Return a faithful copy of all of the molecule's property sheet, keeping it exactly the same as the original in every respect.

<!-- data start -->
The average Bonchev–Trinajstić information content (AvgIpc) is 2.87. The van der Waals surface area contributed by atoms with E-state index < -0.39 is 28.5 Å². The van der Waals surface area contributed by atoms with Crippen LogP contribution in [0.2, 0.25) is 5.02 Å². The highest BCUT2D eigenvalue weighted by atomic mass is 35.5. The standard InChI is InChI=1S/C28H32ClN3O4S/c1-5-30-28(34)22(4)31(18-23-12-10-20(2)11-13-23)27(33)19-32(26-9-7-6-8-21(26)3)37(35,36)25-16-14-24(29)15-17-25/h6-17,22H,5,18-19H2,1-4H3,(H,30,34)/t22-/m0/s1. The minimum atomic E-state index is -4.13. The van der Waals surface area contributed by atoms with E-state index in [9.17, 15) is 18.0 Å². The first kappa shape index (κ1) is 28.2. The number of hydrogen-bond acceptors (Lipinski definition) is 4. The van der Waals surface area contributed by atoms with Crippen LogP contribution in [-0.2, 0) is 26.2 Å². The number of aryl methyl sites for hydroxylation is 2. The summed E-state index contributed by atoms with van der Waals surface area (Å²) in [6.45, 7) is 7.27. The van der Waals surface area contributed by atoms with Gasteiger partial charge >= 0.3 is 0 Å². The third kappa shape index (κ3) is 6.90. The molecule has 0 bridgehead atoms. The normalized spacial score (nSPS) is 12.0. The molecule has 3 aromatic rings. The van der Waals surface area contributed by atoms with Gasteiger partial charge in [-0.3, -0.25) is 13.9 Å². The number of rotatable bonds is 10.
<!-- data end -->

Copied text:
The average Bonchev–Trinajstić information content (AvgIpc) is 2.87. The van der Waals surface area contributed by atoms with E-state index < -0.39 is 28.5 Å². The van der Waals surface area contributed by atoms with Crippen LogP contribution in [0.2, 0.25) is 5.02 Å². The highest BCUT2D eigenvalue weighted by atomic mass is 35.5. The standard InChI is InChI=1S/C28H32ClN3O4S/c1-5-30-28(34)22(4)31(18-23-12-10-20(2)11-13-23)27(33)19-32(26-9-7-6-8-21(26)3)37(35,36)25-16-14-24(29)15-17-25/h6-17,22H,5,18-19H2,1-4H3,(H,30,34)/t22-/m0/s1. The minimum atomic E-state index is -4.13. The van der Waals surface area contributed by atoms with E-state index in [9.17, 15) is 18.0 Å². The first kappa shape index (κ1) is 28.2. The number of hydrogen-bond acceptors (Lipinski definition) is 4. The van der Waals surface area contributed by atoms with Crippen LogP contribution in [-0.2, 0) is 26.2 Å². The number of aryl methyl sites for hydroxylation is 2. The summed E-state index contributed by atoms with van der Waals surface area (Å²) in [6.45, 7) is 7.27. The van der Waals surface area contributed by atoms with Gasteiger partial charge >= 0.3 is 0 Å². The third kappa shape index (κ3) is 6.90. The molecule has 0 bridgehead atoms. The normalized spacial score (nSPS) is 12.0. The molecule has 3 aromatic rings. The van der Waals surface area contributed by atoms with Gasteiger partial charge in [-0.3, -0.25) is 13.9 Å². The number of rotatable bonds is 10.